For years, Péter Rózsás works side by side with Hungary’s Prime Minister Viktor Orban. Later he turns away from his anti-life policies and founds the first local chapter of the Economy for the Common Good (ECG) in Hungary. In his book “Existence, time, money” he describes how the common good can save democracy in Hungary.
Hungary is broken. That’s what Péter Rózsás says, and he should know. For years he worked side by side with Prime Minister Viktor Orban as advisor and general director of the Technical University. He ows his great rise and deep fall to him. Today, Péter Rózsás has turned his back on Orban’s politics. He is writing a book in which he declares the Economy for the Common Good to be the bearer of hope for a good life in Hungary. “Orban wants a strong Hungary. With the ECG I wanted to show: Hungary is strong when life in it is good.”
People in Hungary could not imagine how the political system could be different. He says: “I wanted to show them good examples.”
One hand washes the other: At Orban’s side
When Péter Rózsás was 34 years old, he became Director General of the Technical University in Budapest. That was in 2001 and not a coincidental appointment. At the time, the graduated economist was working at the tax office and was a close financial advisor for the Prime Minister at the time: Viktor Orban.
Even during his first term in office, the country was deeply divided: Between Orban’s right-wing populist party Fidesz and the socialist opposition. Nepotism and personal promises behind closed parliamentary doors were the order of the day back then as well as today.
When we speak to him, he is sitting in a simply furnished room. There is little to be seen in the frame except the bed on which he is sitting. On the floor next to him is his dog, which keeps barking for his attention. About his cooperation with the Hungarian prime minister, he says: “Orban sees the economy in the country as his business. He works with those who benefit him and his friends. Only a few with the same political interests benefit.” A system to keep Orban in power.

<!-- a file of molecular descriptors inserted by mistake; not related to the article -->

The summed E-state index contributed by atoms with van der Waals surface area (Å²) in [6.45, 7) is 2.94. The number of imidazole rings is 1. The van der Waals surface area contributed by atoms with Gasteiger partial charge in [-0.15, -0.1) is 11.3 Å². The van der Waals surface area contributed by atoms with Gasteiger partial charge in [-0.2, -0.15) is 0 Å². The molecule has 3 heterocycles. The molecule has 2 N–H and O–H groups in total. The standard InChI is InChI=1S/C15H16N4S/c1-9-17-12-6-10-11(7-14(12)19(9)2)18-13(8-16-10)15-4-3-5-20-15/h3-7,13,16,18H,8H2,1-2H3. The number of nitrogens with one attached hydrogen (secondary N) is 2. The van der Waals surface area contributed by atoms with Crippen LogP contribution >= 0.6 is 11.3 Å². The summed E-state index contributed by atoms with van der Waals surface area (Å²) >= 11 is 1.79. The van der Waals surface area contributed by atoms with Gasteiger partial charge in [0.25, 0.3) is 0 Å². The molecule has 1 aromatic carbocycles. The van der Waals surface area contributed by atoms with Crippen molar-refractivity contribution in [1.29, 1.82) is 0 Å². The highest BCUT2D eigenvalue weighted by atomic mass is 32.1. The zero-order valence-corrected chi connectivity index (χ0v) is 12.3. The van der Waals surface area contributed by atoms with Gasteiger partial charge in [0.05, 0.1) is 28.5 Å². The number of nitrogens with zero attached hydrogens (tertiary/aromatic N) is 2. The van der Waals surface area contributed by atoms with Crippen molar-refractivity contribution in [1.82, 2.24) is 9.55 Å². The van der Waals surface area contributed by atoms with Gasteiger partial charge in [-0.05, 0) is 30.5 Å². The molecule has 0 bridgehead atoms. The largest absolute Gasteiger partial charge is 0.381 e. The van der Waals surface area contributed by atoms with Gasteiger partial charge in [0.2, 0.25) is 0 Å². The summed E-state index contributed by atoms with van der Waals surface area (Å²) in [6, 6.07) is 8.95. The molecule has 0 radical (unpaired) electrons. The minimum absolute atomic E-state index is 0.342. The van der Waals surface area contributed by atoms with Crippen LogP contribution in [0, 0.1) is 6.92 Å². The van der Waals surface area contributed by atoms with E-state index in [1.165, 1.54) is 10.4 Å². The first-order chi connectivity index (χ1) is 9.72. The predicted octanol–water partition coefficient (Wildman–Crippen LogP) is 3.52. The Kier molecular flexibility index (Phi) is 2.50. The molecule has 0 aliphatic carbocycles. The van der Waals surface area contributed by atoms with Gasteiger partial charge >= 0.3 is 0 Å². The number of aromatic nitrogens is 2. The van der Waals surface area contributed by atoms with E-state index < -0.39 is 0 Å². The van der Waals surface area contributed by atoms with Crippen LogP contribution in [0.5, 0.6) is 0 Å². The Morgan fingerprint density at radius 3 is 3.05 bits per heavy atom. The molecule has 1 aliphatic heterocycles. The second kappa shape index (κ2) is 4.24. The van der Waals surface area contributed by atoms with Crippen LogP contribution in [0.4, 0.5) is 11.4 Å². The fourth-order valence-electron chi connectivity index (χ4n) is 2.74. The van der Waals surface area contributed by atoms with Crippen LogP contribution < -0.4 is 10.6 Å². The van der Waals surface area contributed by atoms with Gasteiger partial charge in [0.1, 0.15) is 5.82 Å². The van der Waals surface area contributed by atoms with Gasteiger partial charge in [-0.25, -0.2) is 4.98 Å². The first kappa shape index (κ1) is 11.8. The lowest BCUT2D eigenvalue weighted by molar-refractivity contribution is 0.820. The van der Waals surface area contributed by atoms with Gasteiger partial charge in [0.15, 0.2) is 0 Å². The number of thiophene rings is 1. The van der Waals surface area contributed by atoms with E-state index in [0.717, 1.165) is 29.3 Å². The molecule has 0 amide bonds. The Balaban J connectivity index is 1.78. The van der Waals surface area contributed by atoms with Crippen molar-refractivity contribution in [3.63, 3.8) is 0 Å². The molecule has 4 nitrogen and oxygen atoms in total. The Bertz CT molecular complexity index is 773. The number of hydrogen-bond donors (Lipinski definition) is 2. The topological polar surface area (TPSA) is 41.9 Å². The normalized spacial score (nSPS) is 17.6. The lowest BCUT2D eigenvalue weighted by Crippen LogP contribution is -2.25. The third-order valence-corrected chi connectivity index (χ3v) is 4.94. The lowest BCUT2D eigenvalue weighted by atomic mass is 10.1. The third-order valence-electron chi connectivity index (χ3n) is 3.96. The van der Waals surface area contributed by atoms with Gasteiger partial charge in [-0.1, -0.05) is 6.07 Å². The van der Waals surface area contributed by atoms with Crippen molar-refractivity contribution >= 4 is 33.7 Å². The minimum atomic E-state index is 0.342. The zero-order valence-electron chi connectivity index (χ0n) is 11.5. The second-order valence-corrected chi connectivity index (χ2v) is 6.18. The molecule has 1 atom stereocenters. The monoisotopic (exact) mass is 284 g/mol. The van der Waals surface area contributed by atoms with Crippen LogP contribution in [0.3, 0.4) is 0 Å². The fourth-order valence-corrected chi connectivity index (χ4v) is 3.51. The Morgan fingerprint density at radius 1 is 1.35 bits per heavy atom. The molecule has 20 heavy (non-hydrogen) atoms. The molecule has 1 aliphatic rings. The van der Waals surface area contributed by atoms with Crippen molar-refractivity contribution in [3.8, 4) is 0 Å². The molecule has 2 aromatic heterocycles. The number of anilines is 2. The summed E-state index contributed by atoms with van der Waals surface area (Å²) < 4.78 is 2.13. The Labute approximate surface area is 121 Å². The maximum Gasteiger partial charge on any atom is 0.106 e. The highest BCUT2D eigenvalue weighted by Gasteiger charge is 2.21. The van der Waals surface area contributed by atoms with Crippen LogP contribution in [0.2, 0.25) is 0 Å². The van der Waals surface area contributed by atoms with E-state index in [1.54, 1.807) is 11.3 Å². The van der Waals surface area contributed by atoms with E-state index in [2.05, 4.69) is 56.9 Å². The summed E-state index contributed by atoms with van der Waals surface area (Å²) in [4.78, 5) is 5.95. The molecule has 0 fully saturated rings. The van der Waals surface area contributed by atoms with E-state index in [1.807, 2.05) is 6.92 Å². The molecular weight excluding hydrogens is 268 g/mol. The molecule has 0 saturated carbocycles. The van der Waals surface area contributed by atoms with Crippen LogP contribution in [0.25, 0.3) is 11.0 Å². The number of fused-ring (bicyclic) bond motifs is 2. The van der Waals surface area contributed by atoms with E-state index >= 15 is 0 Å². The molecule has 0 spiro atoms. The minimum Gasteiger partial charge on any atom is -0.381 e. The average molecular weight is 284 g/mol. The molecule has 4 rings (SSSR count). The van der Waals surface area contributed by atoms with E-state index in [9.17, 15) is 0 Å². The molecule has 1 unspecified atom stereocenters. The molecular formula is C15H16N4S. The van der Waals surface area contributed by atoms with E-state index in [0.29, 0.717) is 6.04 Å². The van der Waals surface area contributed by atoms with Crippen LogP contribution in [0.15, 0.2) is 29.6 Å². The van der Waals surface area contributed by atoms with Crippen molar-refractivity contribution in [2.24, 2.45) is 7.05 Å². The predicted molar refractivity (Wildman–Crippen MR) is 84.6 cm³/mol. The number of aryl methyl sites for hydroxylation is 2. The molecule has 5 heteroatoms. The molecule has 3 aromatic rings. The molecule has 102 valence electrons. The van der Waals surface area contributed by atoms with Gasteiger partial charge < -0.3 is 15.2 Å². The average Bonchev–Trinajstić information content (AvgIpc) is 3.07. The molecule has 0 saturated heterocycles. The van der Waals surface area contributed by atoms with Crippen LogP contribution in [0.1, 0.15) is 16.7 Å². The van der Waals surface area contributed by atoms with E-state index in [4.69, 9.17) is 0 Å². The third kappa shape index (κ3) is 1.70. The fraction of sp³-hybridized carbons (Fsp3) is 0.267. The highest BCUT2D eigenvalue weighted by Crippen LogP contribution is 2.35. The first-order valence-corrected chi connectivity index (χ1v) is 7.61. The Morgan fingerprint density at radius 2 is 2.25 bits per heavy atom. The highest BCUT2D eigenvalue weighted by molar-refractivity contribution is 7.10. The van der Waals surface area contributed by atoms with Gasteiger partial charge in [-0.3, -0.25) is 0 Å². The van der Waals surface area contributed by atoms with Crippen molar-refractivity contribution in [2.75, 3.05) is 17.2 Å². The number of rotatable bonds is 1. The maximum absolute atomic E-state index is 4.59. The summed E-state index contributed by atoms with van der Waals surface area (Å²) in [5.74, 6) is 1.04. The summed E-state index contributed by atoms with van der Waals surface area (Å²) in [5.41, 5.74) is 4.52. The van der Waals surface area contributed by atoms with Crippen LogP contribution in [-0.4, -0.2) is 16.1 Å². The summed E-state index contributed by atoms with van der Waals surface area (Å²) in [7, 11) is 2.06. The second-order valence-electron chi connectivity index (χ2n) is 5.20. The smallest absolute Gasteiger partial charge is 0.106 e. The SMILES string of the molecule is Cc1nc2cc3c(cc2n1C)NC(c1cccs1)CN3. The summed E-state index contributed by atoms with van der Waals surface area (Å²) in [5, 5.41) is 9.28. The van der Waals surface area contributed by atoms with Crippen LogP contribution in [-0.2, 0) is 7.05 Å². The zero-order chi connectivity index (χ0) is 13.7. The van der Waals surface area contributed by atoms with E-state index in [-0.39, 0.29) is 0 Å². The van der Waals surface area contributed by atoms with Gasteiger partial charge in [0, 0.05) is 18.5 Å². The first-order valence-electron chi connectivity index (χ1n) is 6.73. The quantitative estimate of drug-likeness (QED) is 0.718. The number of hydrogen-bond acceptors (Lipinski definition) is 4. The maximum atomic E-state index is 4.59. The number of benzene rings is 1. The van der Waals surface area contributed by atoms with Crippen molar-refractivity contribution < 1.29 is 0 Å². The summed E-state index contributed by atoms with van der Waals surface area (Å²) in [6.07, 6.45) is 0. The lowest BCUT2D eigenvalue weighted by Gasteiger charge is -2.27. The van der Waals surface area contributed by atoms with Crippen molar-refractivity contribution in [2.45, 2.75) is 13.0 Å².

At first, he fails to maintain power. In 2002, Orban is voted out as prime minister – but he continues to spin his political network in the background. The political atmosphere in the country continues to be tense and Péter Rózsás also feels the cold hand of politics. In 2009, the socialist-tinged university dismisses Rozsas from his post as director general. A successor is found who bows more easily to the political dictates of his time.
From Director General under Orban to political opponent
When Orban returned to power in 2010, Péter Rózsás’ career was also set to improve. He becomes director general of the University of Economics in Budapest, which at that time is firmly in the grip of Orban’s cabinet. More and more corruption cases arouse increasing doubts in Rozsas about the ruling regime and Orban’s policies. His doubts are finally the reason for his dismissal in 2013. Rozsas can no longer find a job until he decides to write a book in 2015.